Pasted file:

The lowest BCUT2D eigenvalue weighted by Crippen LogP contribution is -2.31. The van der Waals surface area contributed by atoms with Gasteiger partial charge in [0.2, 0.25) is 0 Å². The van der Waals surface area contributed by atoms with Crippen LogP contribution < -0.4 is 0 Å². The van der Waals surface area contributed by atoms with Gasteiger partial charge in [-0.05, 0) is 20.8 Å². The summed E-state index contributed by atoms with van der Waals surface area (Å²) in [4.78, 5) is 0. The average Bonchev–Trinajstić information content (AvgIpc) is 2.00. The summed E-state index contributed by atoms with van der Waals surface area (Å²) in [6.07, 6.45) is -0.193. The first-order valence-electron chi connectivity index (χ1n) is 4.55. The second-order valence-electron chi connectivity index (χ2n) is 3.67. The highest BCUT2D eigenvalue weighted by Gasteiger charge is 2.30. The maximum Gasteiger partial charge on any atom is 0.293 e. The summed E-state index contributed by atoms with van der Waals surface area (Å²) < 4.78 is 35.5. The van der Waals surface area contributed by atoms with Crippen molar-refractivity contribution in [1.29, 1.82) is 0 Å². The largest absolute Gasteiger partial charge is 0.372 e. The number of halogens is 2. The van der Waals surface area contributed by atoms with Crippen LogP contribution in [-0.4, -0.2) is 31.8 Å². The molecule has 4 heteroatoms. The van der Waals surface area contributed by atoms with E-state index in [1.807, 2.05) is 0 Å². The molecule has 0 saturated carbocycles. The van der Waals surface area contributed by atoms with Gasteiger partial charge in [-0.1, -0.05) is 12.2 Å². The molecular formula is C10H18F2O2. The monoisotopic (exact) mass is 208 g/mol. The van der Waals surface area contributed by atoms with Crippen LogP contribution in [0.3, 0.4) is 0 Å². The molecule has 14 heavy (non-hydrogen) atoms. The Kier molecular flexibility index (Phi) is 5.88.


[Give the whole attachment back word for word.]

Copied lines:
The lowest BCUT2D eigenvalue weighted by Crippen LogP contribution is -2.31. The van der Waals surface area contributed by atoms with Gasteiger partial charge in [0.2, 0.25) is 0 Å². The van der Waals surface area contributed by atoms with Crippen LogP contribution < -0.4 is 0 Å². The van der Waals surface area contributed by atoms with Gasteiger partial charge in [-0.05, 0) is 20.8 Å². The summed E-state index contributed by atoms with van der Waals surface area (Å²) in [4.78, 5) is 0. The average Bonchev–Trinajstić information content (AvgIpc) is 2.00. The summed E-state index contributed by atoms with van der Waals surface area (Å²) in [6.07, 6.45) is -0.193. The first-order valence-electron chi connectivity index (χ1n) is 4.55. The second-order valence-electron chi connectivity index (χ2n) is 3.67. The highest BCUT2D eigenvalue weighted by Gasteiger charge is 2.30. The maximum Gasteiger partial charge on any atom is 0.293 e. The summed E-state index contributed by atoms with van der Waals surface area (Å²) < 4.78 is 35.5. The van der Waals surface area contributed by atoms with Crippen molar-refractivity contribution in [1.29, 1.82) is 0 Å². The largest absolute Gasteiger partial charge is 0.372 e. The number of halogens is 2. The van der Waals surface area contributed by atoms with Crippen LogP contribution in [-0.4, -0.2) is 31.8 Å². The molecule has 4 heteroatoms. The van der Waals surface area contributed by atoms with E-state index in [1.807, 2.05) is 0 Å². The molecule has 0 saturated carbocycles. The van der Waals surface area contributed by atoms with Gasteiger partial charge in [-0.1, -0.05) is 12.2 Å². The molecular formula is C10H18F2O2. The monoisotopic (exact) mass is 208 g/mol. The van der Waals surface area contributed by atoms with Crippen LogP contribution in [0.3, 0.4) is 0 Å². The molecule has 14 heavy (non-hydrogen) atoms. The Kier molecular flexibility index (Phi) is 5.88.